14. Very cool post. I too am a statistical handicap but to know that there are factors that influence ranking more than others is good. In my small market it doesn't seem like any listings have been hi-jacked but I'm just waiting for it to happen, the majority of listings in our market haven't been claimed psshhh… When will they learn…

  15. LeeLow says:

    what i see is the pages to inbound links ratio pages 150-250 pages = 750-1000 inbound links is that right.

  16. Brian Carter says:

    LeeLow, that's probably only applicable for this limited group of searches- check out Mike Blumenthal's study of more data until I get a larger sample size for you: http://blumenthals.com/blog/2008/08/04/ranking-factors-in-google-maps-cracking-the-code-smx-local/

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  18. Rich says:

    Brian,

    Excellent work, I was getting really annoyed with the anecdotal evidence from the "experts" and what they "believe" impacts the ranking. Your analysis here correlates with my own anaylsis. No clear a clear factor is not presenting itself. I intend to look deeper at factors such as whether the listing has been claimed by the business and the PR (authority) of the sites that reference the business as well as the age of the business llisting (working on how to measure this one). Anyway, looking forward to your follow-up report, keep up thegreat work..

  19. Brian Carter says:

    Thanks Rich. I looked at more data points today, and still, almost any single factor appears to have a weak correlation.

    However, I think this makes sense when an algorithm is a weighted multi-factor ranking… maybe it's ok that they're all weak alone- and it does help us prioritize what to work on first.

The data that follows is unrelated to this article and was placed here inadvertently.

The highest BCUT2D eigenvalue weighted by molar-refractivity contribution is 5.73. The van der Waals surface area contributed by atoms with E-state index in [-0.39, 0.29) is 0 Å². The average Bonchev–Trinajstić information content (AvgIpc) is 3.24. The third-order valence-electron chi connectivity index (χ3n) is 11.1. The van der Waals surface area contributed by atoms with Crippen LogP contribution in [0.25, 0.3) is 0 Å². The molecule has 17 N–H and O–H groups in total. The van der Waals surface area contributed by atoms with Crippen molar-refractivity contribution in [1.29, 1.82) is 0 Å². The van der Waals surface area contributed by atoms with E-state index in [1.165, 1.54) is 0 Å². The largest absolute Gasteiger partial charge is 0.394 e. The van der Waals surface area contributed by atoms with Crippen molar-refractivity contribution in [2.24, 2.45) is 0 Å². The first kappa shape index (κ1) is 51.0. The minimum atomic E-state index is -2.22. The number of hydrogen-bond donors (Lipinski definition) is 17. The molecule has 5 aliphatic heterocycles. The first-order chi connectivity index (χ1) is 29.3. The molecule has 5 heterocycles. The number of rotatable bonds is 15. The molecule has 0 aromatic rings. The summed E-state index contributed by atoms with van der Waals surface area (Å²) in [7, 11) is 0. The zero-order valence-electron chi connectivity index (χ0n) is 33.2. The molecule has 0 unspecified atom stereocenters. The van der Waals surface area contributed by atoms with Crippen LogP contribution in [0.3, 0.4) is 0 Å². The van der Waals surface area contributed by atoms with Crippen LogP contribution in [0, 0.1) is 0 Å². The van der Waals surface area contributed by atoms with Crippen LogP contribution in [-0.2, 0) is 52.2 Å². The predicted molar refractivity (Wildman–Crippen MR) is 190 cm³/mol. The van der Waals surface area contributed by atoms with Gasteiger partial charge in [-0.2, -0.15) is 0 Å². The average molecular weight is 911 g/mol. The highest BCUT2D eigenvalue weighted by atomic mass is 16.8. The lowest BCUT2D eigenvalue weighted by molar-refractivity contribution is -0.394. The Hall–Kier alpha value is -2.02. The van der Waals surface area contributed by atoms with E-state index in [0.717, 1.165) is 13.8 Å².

I'm going to keep looking at the data. Found a few interesting things about keyword in LBL name and category that I'll publish soon.

  20. Rich says:

    To make it all the more confusing, I've seen the raking change in successive searches. Not sure if it's the personalized search heuristic or a touch of randomness thrown iinto the mix.

  21. Brian Carter says:

    Actually I just reviewed this- I have seen some volatility, but that's not to be confused with the fact that for some reason, the top ten local are different in "Web" than they are in "Maps". Go figure.

  22. Rich says:

    Fascinating, I just observed that, Thanx! And the results in Google Web are more than just the 10 pack from Google Maps reorganized. While the algorithm for Google Maps would be good to know, I think the Google Web 10 pack is the most valuable to decipher.

  23. Brian Carter says:

    Agreed- web 10 pack is more important. But for comparing data about the 11-20 that didn't make it, have to go to maps.google.com.

  24. Rich says:

    And then there's the odd attribute that sometimes you only 2 to 6 results on Google Web local search while there additional results. No doubt they've deliberately made this hard to game!

  25. I love it when science and SEO merge into a single element. A great article, and I look forward to the follow-up!

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  27. earlpearl says:

    Recently got a site reranked to #1 in G maps for the singular versions of the business phrase…but it is stuck at #2 for the plural. This applies to maps w/ both the city name…and without a geo reference and a map is inserted in organic results.

    Such subtle differences with so much need for attention to detail.

  28. Rich says:

    Curious, I've not found away to get Maps to keep both the singular & plural version of a keyword. It always filters out one of them.